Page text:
Britain is a 'post-Christian' country, former archbishop has said, according to the BBC.

Lord Williams, who retired from leader of the Church of England in 2012, told the Telegraph that widespread worship in Britain was a thing of the past and the UK no longer was a nation of believers. His statements soon were countered by Prime Minister David Cameron, asserting Britain as a “Christian country.”

Earlier this month in article for the Church Times, Cameron said Christians should be more evangelical about Christians making a difference in others’ lives.

Disagreeing with Cameron, 50 public figures wrote a letter asserting the UK was "non-religious" and a "plural" society. They said asserting otherwise would cause "division" and "alienation."

Lord Williams clarified that even if the UK is "post-Christian" that does not mean it’s "non-Christian," as the UK’s "cultural memory is still quite strongly Christian."

The former Anglican leader further explained it’s "post-Christian," in the sense that most of the population are not practicing Christians.

Clarifying what is meant by a "Christian nation," he said such a nation "can sound like a nation of committed believers." He continued, “we are not that, ” but added, "equally, we are not a nation of dedicated secularists."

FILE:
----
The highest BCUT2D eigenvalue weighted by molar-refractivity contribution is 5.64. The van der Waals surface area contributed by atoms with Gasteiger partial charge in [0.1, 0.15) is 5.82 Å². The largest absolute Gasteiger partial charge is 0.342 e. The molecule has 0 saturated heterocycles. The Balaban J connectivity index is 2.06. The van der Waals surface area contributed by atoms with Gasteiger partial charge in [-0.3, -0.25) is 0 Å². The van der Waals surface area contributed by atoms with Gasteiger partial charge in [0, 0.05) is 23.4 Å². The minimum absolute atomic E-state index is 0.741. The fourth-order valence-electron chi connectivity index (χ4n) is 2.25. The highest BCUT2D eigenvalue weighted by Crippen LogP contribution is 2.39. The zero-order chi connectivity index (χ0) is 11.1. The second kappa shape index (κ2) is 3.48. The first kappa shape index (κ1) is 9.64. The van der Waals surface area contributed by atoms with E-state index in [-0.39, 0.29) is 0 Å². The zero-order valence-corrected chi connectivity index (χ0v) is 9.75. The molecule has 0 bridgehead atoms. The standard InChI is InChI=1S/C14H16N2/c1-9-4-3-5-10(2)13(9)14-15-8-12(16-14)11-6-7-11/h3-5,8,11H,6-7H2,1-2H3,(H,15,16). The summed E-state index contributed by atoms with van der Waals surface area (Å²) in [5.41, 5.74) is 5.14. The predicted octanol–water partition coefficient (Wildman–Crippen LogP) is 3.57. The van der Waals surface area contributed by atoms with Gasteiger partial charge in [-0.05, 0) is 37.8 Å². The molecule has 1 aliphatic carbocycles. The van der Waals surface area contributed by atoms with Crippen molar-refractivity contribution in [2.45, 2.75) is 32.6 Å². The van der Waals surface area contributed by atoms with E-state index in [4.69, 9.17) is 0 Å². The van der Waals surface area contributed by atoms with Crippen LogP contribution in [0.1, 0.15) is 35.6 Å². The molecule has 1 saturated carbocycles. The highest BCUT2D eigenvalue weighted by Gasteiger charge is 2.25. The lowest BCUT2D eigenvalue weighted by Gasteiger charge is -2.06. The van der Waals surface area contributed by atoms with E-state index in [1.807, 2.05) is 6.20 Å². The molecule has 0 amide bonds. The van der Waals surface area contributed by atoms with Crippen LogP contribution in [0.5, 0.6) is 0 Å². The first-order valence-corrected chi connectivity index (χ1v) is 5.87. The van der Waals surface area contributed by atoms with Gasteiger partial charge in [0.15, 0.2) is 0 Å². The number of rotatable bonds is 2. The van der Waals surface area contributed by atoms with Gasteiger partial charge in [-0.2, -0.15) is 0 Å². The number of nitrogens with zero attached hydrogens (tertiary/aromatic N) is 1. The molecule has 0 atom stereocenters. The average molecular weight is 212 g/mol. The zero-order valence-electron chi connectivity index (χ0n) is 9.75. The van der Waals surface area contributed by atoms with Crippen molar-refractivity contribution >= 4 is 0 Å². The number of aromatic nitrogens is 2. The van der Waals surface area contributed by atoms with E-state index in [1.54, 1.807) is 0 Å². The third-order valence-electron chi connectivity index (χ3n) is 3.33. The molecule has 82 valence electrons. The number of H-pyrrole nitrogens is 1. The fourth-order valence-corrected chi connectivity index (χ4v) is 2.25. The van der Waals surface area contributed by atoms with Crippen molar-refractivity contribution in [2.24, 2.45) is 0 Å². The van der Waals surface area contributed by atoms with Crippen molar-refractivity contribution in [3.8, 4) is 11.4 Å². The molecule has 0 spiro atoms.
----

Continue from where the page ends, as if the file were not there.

He said it comes down to defining terms:  "A Christian country as a nation of believers? No." However, if you consider a Christian country to be one “in the sense of still being very much saturated by this vision of the world and shaped by it?” He said, “Yes."

Reverend Justin Welby, current archbishop of Canterbury, has supported the prime minister's view of the UK as a Christian country and has written that it’s a "historical fact (perhaps unwelcome to some, but true)" that British culture, law, and ethics were founded on Christian teachings and traditions. (D.C.L.)